Daniel Wozniak has been at San Quentin State Prison for over a month now and I know many of my readers have questions about how he’s settling in on death row.
For the first couple of weeks, Daniel was in the SHU. That’s the Special Handling Unit, where prisoners are sent when they have gotten into some type of behavior trouble in their regular housing unit. Apparently, San Quentin also uses the SHU as a holding unit for incoming prisoners.
When I read about that in Daniel’s first letter from DR (death row), I was concerned for his welfare. San Quentin seemed intimidating enough without being placed in the most dangerous “time-out” area in California.
It turned out this only meant Daniel would be unable to make phone calls or have visits until he’d been processed into one of the regular DR housing units.
I can imagine that taking away a prisoner’s phone and visiting privileges would be a genuine punishment, but I had imagined something scarier. Think Daryl on The Walking Dead being held prisoner by Negan and the Saviors.
The truth is, the living conditions at the Orange County Jail are a lot worse than even the SHU at San Quentin. I think that is the case with most prisons in California. They are all better living environments than county jails because they are designed for long term stays.
Daniel was in the OC Jail for six and a half years. That place was designed for people to stay months, not years. So for him, SQ is a big improvement. He’s been institutionalized for so long that within a week he was making a makeshift clothes drying line for his cell (using melted and re-shaped bar soap to stick homemade thread to a flat cement wall).
Living Conditions On Death Row
Daniel wrote me that the food in SQ is miles above and beyond the cuisine available at the Orange County Jail. It is higher quality and the portions are plentiful. The expression “three hots and a cot” is fairly accurate. He’s brought a hot breakfast and the fixings for his lunch in the morning. Then there is another hot meal served at dinner. So two “hots,” and a cold.
As far as the “cot” goes, Daniel is a lot happier with his bed now, too. It’s no Posturepedic, but compared to the “yoga mat” thin mattresses at the county jail, it’s an improvement.
For the first time in years, now that he’s in prison Daniel gets to enjoy the “great outdoors.” He got sunburned during the first week because he hadn’t been in the sun for so long. He also told me about still choosing to take his yard time one day, even though it was pouring rain. He thought he’d be the only prisoner willing to stand in the rain for hours (once they go out, they have to stay out the entire duration of yard time), but many inmates still chose getting soaked to being a cell.
I can’t say I blame them.
Daniel was moved to his assigned cell early in November and he was able to use the telephone again. He sounded the same as always. Chatty, funny, and filled with interesting stories. He’s pleased because he has access to both the extensive law library and the well-stocked regular library.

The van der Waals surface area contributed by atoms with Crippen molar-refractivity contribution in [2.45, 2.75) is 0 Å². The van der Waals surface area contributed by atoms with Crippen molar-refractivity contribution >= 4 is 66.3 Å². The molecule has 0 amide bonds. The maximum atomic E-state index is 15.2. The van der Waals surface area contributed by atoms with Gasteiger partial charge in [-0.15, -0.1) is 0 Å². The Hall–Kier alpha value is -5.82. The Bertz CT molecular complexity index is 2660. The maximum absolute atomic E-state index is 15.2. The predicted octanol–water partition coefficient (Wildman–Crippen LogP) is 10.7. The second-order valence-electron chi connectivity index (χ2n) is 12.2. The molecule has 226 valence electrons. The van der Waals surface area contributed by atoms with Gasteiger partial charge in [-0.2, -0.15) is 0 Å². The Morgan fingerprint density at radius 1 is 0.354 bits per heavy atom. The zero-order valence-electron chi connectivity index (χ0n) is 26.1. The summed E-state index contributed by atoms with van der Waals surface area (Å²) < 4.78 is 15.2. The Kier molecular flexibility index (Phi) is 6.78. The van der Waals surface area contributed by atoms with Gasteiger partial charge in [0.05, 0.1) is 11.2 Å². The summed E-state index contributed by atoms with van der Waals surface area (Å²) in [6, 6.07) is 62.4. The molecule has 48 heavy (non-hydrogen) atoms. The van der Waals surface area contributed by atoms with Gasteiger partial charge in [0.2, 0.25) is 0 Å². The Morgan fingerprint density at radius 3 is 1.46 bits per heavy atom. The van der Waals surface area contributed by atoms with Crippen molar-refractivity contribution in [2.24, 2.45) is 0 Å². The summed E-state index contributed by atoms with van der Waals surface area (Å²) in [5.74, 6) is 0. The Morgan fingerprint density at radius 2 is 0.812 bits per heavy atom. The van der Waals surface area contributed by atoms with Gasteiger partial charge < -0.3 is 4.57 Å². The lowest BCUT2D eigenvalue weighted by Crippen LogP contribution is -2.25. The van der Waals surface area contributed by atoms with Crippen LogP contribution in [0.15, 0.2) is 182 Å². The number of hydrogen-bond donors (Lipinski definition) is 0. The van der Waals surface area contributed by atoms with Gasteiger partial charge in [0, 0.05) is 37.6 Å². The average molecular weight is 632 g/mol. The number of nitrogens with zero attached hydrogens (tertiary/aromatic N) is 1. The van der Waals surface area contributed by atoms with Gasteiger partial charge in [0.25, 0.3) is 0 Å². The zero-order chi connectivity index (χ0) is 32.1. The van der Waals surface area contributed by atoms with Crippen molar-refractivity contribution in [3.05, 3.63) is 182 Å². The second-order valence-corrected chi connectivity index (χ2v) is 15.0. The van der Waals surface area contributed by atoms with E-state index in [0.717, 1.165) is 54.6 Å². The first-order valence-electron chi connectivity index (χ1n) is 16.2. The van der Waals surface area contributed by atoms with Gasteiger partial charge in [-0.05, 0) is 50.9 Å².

Today we talked about a “Critical Thinking” class he attended. The topic of discussion was the Dunning-Kruger Effect , which is basically when people think they are a lot smarter than they actually are.
He told me about working out in the yard while “Highway to the Danger Zone” and other 80s classics were played over a loud speaker. He played Chinese checkers with another inmate and a psychiatrist. Since arriving at San Quentin, he got a physical and visited the dentist. He’s also been to therapy.
Does all this mean that it’s a treat to be sentenced to death row in California? No. Of course not. But Daniel Wozniak was already institutionalized long before he arrived on DR.
There is no way I would trade my life for Daniel’s. Sure, I don’t like traffic on the freeway. I’m not a fan of waiting in line at the grocery store. Paying bills is no treat, and my email box is always filled with junk.
But if facing the day to day minutiae is what makes it possible to be with my family and have control over my own life, I’ll choose that over being kept in a cage any day.
The meditation and focused breathing class he attended this afternoon sounded kind of cool, though.
Daniel wishes he could go back in time and undo the horrible things he did. However, it isn’t because he feels sorry for himself in any way. So many people’s lives have been destroyed because of his selfishness and stupidity, and he does live with that guilt every day.
Sam Herr and Julie Kibuishi don’t get to eat three meals a day. They don’t get a good night’s sleep. They don’t get to read books or listen to music. They can’t take classes or work out or play Chinese checkers. They’ll never feel the sun or rain again. Sam and Julie can’t send letters to their family and friends. They won’t get any phone calls or visits.
Sam Herr and Julie Kibuishi had their lives stolen from them, and the two of them were stolen from their loved ones.
California 2016 Death Penalty Propositions
On November 9, California voted on two death penalty related propositions:
Proposition 62 was to repeal the death penalty and replace it with life imprisonment without possibility of parole. It lost with 54% of the vote.
Proposition 66 was to change procedures governing state court challenges to death sentences.
It won by 51% of the vote.
Daniel Wozniak’s life won’t be changed much with these election results…at least not for now. It does show that California isn’t quite ready to give up the option of capital punishment.
I don’t agree with the death penalty, but I understand why someone might feel that Daniel’s current living environment isn’t quite enough of a punishment for what he did.